Can we be vigorous in defense of liberal democracy and science while acknowledging that these Great Ideas appeared where they did because of a geographic fluke rather than the beneficent smile of divine providence upon people with paler skin? Can we hope to address Western civilization's problems -- ameliorate the evils it has perpetrated and reduce oppression and exploitation -- by advancing, rather than retreating from, norms of truth and justice?

Instead, we are seeing retreat from democratic norms and scientific standards of assessing truth. Turning around will require renewed commitment to those ideals – even as we accept that our ideals are contingent accidents of history. When it comes to the United States of America – the land and the people that made me -- I am equal parts misty romantic and indignant critic.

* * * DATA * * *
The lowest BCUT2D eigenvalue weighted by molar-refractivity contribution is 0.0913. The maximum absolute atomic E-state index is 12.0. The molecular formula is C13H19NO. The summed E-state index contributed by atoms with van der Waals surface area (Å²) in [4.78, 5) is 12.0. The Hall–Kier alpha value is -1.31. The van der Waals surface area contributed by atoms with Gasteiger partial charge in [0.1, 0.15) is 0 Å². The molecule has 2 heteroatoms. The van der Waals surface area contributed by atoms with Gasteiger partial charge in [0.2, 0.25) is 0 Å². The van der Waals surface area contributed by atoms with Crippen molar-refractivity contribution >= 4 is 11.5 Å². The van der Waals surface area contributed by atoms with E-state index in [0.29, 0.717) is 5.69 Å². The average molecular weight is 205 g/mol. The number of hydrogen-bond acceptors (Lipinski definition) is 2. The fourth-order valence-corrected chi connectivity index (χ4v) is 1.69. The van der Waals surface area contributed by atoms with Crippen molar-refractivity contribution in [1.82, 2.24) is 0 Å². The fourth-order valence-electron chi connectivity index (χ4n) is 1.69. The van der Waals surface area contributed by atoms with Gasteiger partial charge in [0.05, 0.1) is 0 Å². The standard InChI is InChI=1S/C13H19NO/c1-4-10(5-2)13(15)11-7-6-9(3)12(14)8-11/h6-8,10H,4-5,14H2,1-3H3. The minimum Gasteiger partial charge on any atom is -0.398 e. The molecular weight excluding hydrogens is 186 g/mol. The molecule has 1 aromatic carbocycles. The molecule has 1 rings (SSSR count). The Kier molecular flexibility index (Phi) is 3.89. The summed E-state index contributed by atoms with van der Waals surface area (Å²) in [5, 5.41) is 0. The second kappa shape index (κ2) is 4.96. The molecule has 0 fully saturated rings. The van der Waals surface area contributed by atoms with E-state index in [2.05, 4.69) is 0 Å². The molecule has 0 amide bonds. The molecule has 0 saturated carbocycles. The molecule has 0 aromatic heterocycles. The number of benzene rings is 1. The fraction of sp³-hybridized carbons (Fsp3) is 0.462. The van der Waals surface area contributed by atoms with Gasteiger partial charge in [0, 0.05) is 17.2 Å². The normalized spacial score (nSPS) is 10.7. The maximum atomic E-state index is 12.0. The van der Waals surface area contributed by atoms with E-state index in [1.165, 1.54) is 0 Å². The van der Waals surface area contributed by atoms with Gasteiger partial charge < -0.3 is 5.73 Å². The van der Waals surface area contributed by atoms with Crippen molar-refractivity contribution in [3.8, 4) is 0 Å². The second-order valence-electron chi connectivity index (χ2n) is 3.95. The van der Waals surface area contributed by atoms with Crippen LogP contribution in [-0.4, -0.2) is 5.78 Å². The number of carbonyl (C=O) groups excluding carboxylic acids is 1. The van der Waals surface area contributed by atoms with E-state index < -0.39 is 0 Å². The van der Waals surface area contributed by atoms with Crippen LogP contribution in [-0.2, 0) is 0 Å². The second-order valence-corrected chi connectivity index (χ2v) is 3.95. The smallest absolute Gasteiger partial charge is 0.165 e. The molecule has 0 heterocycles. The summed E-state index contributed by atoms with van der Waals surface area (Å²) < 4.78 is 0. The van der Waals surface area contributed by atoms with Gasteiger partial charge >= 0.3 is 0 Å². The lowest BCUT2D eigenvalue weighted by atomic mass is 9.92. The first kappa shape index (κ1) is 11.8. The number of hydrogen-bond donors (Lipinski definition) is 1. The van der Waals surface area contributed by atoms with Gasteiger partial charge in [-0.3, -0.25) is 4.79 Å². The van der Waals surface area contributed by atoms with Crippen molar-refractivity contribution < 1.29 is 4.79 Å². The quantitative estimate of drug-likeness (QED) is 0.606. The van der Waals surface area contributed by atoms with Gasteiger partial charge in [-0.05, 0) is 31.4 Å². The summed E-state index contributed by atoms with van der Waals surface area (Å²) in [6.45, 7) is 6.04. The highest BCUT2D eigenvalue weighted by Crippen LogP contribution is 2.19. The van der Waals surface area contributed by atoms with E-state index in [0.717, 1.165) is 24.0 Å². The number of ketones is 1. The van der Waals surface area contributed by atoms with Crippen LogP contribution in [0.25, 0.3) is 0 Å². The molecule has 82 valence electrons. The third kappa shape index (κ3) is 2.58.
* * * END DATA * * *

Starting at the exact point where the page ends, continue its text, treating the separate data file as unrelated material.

The Declaration of Independence, adopted by the Continental Congress on 1776 July 4, declared the signers' intent to “institute new Government, laying its foundation on such principles and organizing its powers in such form, as to them shall seem most likely to effect their safety and happiness.” Those were radical principles. The Declaration said: “All...are created equal,…endowed...with certain unalienable rights, that among these are life, liberty and the pursuit of happiness….To secure these rights, governments are instituted..., deriving their just powers from the consent of the governed.”

These inspiring principles are my core aspiration for my country, and the ground of my criticism of it. The shame and pride go together.